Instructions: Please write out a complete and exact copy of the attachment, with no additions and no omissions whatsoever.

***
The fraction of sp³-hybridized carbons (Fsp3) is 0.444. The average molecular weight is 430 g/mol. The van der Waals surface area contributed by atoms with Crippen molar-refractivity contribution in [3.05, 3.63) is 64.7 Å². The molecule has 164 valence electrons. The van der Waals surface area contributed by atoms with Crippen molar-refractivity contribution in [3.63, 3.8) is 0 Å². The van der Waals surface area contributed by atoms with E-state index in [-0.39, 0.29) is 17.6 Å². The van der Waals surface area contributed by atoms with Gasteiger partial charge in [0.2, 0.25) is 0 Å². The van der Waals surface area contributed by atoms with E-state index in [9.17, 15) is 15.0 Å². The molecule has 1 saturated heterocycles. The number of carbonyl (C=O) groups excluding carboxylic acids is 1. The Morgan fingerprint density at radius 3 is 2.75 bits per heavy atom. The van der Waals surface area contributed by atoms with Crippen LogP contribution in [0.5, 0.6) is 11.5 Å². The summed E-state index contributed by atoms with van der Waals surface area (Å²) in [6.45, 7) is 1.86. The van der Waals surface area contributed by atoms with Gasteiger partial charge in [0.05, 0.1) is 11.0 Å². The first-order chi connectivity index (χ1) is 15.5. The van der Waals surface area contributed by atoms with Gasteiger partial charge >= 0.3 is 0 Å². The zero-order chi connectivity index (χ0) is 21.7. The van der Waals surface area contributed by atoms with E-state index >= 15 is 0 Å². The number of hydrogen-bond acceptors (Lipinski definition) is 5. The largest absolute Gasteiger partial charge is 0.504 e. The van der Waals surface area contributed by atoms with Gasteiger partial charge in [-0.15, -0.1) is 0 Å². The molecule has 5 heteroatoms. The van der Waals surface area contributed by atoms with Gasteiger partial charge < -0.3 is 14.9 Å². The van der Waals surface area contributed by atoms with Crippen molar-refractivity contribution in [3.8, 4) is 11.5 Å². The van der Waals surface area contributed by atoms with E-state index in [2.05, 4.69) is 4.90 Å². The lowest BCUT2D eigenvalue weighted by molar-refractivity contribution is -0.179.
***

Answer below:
The fraction of sp³-hybridized carbons (Fsp3) is 0.444. The average molecular weight is 430 g/mol. The van der Waals surface area contributed by atoms with Crippen molar-refractivity contribution in [3.05, 3.63) is 64.7 Å². The molecule has 164 valence electrons. The van der Waals surface area contributed by atoms with Crippen molar-refractivity contribution in [3.63, 3.8) is 0 Å². The van der Waals surface area contributed by atoms with E-state index in [-0.39, 0.29) is 17.6 Å². The van der Waals surface area contributed by atoms with Gasteiger partial charge in [0.2, 0.25) is 0 Å². The van der Waals surface area contributed by atoms with E-state index in [9.17, 15) is 15.0 Å². The molecule has 1 saturated heterocycles. The number of carbonyl (C=O) groups excluding carboxylic acids is 1. The Morgan fingerprint density at radius 3 is 2.75 bits per heavy atom. The van der Waals surface area contributed by atoms with Crippen LogP contribution in [0.5, 0.6) is 11.5 Å². The summed E-state index contributed by atoms with van der Waals surface area (Å²) in [6.45, 7) is 1.86. The van der Waals surface area contributed by atoms with Gasteiger partial charge in [0.05, 0.1) is 11.0 Å². The first-order chi connectivity index (χ1) is 15.5. The van der Waals surface area contributed by atoms with Gasteiger partial charge >= 0.3 is 0 Å². The zero-order chi connectivity index (χ0) is 21.7. The van der Waals surface area contributed by atoms with E-state index >= 15 is 0 Å². The number of hydrogen-bond acceptors (Lipinski definition) is 5. The largest absolute Gasteiger partial charge is 0.504 e. The van der Waals surface area contributed by atoms with Gasteiger partial charge in [-0.15, -0.1) is 0 Å². The molecule has 5 heteroatoms. The van der Waals surface area contributed by atoms with Gasteiger partial charge < -0.3 is 14.9 Å². The van der Waals surface area contributed by atoms with Crippen molar-refractivity contribution in [3.8, 4) is 11.5 Å². The van der Waals surface area contributed by atoms with E-state index in [2.05, 4.69) is 4.90 Å². The lowest BCUT2D eigenvalue weighted by molar-refractivity contribution is -0.179.